Never meet your heroes, goes the saying. And a few of the hundreds of celebrities I’ve interviewed over the years certainly proved the point. David McCallum was the biggest disappointment: my “Man from Uncle” childhood hero really didn’t want to talk to a journalist from a British newspaper he’d probably never heard of. But (thankfully) most of them played ball.
The interviews were normally set up by an agent, keen to promote a forthcoming album or tour, so it really was a win-win. Sometimes they’d be face to face, sometimes on the phone (no Zoom in those days) and the art of asking a question no-one else had asked, and perhaps pick up an exclusive, was one I spent a lifetime honing.
Occasionally you’d be invited backstage to talk before a performance: I well remember driving up to Farnham to interview Joe Brown, and being able to tell him that the first single I bought was “Picture of You”. That got the interview off well! He was keener to talk about his daughter’s success (Sam Brown, who had recently been working with Pink Floyd) than his own – but that’s dads for you.
One of my biggest thrills was meeting Yehudi Menuhin in his Belgravia home. I was led up to this beautiful room by an assistant and was staring out of the window when I heard a patter of feet behind me and this tiny man came up to me and held out a hand responsible for some of the most beautiful violin music ever played. We sat on an antique chaise longue a couple of feet from each other for about an hour, talking mostly about politics.
I met Cliff Richard at his agent’s office just outside London. I know the year – 1999 – for reasons that will soon become clear. I was told I had 20 minutes max, not a lot of time after driving all that way but it was Cliff… and yes, he did seem like Peter Pan! I ended up getting over an hour. Keen to extend the time I got him talking about topics that obviously ticked his boxes: why the radio stations weren’t playing his records anymore and his faith.
Then he talked about his latest record. “People are going to love this when it comes out,” he said confidently. “It’s very well-known words set to the music of a very famous song. I got some friends in to listen to it – and we ended up holding hands and singing it together…” Yes, the Millennium Prayer.
I’ve been a huge fan of Chris Rea for years and so telling him that “Dancing with Strangers” was my favourite album of his came straight from the heart. It was his too, he said. The Joys of Christmas’ is (to me) the best song he ever made and captured perfectly the stark contrast between the snow-dusted romanticised image of Christmas and the reality of Britain in the recession-torn 80s. The bass register in his voice just goes off the scale as he sings:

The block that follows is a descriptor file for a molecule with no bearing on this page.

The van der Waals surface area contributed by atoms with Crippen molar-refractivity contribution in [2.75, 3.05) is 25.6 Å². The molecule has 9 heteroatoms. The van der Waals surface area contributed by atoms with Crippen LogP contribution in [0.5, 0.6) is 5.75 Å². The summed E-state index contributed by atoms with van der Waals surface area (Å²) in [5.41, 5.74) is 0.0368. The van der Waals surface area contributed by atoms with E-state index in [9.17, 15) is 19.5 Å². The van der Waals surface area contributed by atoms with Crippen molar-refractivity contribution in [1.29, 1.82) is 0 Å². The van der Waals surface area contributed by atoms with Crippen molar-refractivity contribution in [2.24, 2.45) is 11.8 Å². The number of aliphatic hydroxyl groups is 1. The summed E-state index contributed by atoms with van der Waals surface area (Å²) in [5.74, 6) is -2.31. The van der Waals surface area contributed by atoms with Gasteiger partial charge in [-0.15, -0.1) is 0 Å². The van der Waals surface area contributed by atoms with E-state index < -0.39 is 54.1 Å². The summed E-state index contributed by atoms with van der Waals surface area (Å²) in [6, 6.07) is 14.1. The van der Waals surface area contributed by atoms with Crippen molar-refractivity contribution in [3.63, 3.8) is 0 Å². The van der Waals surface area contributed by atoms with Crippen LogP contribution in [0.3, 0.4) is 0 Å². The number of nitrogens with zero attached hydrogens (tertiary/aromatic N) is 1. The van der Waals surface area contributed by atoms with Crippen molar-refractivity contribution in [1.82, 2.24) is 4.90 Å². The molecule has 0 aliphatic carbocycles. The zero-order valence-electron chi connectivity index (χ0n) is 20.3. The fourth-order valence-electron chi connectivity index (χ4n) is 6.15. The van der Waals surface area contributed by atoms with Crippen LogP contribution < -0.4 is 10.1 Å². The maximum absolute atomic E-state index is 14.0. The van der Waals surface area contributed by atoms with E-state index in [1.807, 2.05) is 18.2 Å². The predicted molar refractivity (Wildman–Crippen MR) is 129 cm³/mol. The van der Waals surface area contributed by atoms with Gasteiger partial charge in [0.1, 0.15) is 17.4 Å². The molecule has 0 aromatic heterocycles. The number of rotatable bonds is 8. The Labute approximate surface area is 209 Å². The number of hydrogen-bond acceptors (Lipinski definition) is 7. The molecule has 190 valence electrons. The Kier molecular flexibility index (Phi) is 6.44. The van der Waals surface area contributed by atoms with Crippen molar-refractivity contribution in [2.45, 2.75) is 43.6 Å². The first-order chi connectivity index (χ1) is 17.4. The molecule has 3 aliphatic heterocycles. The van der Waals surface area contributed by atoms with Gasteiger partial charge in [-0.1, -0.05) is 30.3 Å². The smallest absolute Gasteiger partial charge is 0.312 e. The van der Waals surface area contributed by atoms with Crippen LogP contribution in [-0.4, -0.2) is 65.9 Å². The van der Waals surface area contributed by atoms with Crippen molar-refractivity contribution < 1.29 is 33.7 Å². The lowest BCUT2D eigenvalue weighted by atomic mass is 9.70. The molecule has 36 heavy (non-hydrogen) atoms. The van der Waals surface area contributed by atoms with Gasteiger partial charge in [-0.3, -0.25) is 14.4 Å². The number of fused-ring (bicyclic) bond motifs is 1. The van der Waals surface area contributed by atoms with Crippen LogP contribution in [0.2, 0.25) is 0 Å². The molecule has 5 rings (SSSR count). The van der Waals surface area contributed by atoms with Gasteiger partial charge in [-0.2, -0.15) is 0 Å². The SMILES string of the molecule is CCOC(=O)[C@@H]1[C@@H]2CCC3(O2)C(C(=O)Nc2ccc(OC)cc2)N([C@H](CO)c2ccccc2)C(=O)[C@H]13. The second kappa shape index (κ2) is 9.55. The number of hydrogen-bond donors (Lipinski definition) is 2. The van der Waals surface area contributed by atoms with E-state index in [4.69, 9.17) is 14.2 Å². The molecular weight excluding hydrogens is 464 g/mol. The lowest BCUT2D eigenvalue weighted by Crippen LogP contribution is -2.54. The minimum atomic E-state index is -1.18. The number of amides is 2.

“I see all the tough guys still not 25
Dying on their feet.
Coughing, honking, cadging cigarettes
And still out on the street…”
For about half an hour we then just talked blues music – he had a new series of albums out, recorded when he thought his life was about to end. He sent me a ticket for a private performance (100 invitees) to launch it and I had the delight of sending my son (himself a professional guitarist) in my place. He’s now a huge Chris Rea fan too.
Nice’s “Five Bridges” was regularly on my turntable in the early 70s, so interviewing Keith Emerson was another big thrill for me. “What was it about the knives in the keyboard?” I asked. “Oh, just a bit of a gimmick,” he confided.
Another keyboardist I really enjoyed interviewing was Rick Wakeman, who was incredibly modest, bearing in mind that he played on many of the biggest singles in the 60s during his session musician days, let alone the “Yes” years. Here’s a snippet from that interview:
The fact that his children have inherited his musician gene is obviously a great source of pride to him, and so too is their very open and eclectic attitude towards music. “I remember when Oliver – who’s 35 now – was much younger and he came along and said he’d found a fantastic record in my collection.” It turned out to be “In the Court of the Crimson King”, the classic 1969 album which did so much to open the doors to progressive rock music as well as open up a whole new era in cover design. “I expressed surprise – it was an old record then. He said: ‘I don’t care how old it is. The thing is, dad, you were born before rock music developed. You saw it happen and put a date on everything. When you listen to Mozart, do you worry about which work came first?’
“He’s right of course. If you were there when the great records and bands were changing music you’re conscious of the music happening. But all his generation worry about is: ‘is it good?’.” It’s a powerful observation: it’s fascinating how music can unite generations today where not that long ago it would divide them.
And that’s probably a good place to stop. There are dozens more interviews, all tucked away in my loft somewhere. More music names like Chris Barber, David Essex, Neil Sedaka and Martha Reeves. Sports heroes like Bobby Charlton, Steve Cram and Geoff Boycott. TV and film stars like Ursula Andress, Honour Blackman, Jenny Agutter and Graham Norton. One day I’ll dust them off perhaps and reminisce some more…